Journey Through Nepal - Travelblog episode 1
Over the years since I started writing historical fiction I've been blogging occasionally about my travels. Travelling to South East Asia, India and Nepal has been a huge inspiration for my writing since I first travelled to Thailand and overland (mostly) to Bali in 1985.
To co-incide with the launch of The Fortune Teller of Kathmandu, I've decided to post extracts from my 1987 travel journal and my photos from my trip to India and Nepal that year, together with a few more photos from much my more recent visit earlier this year.
Reading my1987 journal again made me realise how much things have changed in Nepal since then. In the mid-1980s, Kathmandu still seemed remote and quiet with the magical feel of a medieval city - there were no vehicles in Thamel. Pokhara was a small town beside Lake Thal with hardly any hotels and trekking in the Annapurna range was not big business. Trekkers were mainly backpackers on a shoestring, and we met many quirky characters along the way. Since then of course, Nepal has withstood revolution, huge political upheaval and a a devastating earthquake in 2015. Many of the most sacred and beautiful temples in the Kathmandu valley were destroyed and are now being carefully and lovingly restored to their former glory. Now, in contrast to the 1980s, tourism and trekking is far more developed with many villagers making a living from it rather than from farming.
Here are some diary entries from my 1987 Journal - relating a journey from the Indian-Nepalese border (where I'd been laid up with a stomach problem for two days) to Pokhara in Nepal (Pokhara features in The Fortune Teller of Kathmandu). It was journeys like this one that inspired descriptions of Chloe's bus journeys in the book.
Wednesday 15th November
Up early to catch the bus to Pokhara. Prime position - seats right up in the front window. Refused the kind offer of sitting on the roof! Bus v crowded and stopped 4km on for half an hour. This was repeated throughout the journey. V slow and stopped for locals at every village.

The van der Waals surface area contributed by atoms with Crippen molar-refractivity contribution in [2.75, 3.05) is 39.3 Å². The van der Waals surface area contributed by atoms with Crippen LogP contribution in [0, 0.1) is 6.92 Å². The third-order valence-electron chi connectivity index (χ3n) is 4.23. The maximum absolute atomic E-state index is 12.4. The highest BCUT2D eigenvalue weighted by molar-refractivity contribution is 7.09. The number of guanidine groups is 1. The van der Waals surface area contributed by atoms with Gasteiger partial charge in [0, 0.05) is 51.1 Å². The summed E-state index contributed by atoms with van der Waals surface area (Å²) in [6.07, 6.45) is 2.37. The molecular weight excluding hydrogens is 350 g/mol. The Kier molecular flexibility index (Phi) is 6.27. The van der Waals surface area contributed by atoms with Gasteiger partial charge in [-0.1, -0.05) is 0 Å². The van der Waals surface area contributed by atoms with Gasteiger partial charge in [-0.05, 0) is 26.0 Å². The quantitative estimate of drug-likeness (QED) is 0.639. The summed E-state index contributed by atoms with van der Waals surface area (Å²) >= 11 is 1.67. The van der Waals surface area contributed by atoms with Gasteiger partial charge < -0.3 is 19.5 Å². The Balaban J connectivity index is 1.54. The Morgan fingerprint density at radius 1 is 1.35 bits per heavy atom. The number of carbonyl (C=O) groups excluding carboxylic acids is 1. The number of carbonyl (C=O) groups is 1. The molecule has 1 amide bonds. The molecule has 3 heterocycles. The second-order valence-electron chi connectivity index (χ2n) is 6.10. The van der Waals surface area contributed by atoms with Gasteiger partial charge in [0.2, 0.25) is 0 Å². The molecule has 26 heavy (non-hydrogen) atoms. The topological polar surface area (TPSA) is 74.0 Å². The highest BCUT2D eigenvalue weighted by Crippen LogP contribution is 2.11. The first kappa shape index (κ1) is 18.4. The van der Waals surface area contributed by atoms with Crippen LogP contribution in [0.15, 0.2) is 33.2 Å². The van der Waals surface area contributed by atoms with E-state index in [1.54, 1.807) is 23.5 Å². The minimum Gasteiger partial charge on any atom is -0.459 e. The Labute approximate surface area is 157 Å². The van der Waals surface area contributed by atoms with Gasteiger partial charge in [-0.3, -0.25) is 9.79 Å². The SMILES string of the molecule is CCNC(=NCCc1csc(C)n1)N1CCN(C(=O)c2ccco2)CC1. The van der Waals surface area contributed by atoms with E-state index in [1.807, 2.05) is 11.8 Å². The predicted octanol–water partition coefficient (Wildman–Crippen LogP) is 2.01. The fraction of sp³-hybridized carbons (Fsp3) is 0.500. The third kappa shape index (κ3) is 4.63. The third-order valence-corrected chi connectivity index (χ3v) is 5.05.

Journey was spectacular. Up mountain passes - views back down over the Indian plains and into the foothills of the Himalayas. Ravines, waterfalls, hairpin bends and precipices. Driver v careful but still frightening at times. Loud music from the 'sound system' forced us to wear earplugs. Arrive v late (10 hour journey). Usual rigmarole at police check posts.
Arrival at Pokhara - besieged by hotel touts. rip-off taxi to Solitary Lodge. Managed a very small amount of food Stomach still odd.
Up early. Looked around Pokhara. Delightful little town on the edge of a lake.
Wonderful, cosmopolitan food. Lovely views of the Annapurnas and Fishtail Himal. Everyone very friendly and we discovered a German Bakery.
In the afternoon we hired bikes and rode around the town. In the evening we met Karlos, a Belgian ex-physicist who buys hammocks in S America and sells them in Asia. Seems to lead a nomadic life and to have travelled everywhere.
Lovely morning on rooftop of hotel. Then hired bikes and went to get trekking permits for trek up to Ghorepani and Poon Hill.
Hired boats on Lake Thal and spent afternoon on lake reading, writing and listening to music. Beautiful weather. Home to hotel and packed for trek. Early night ready for early start in the morning.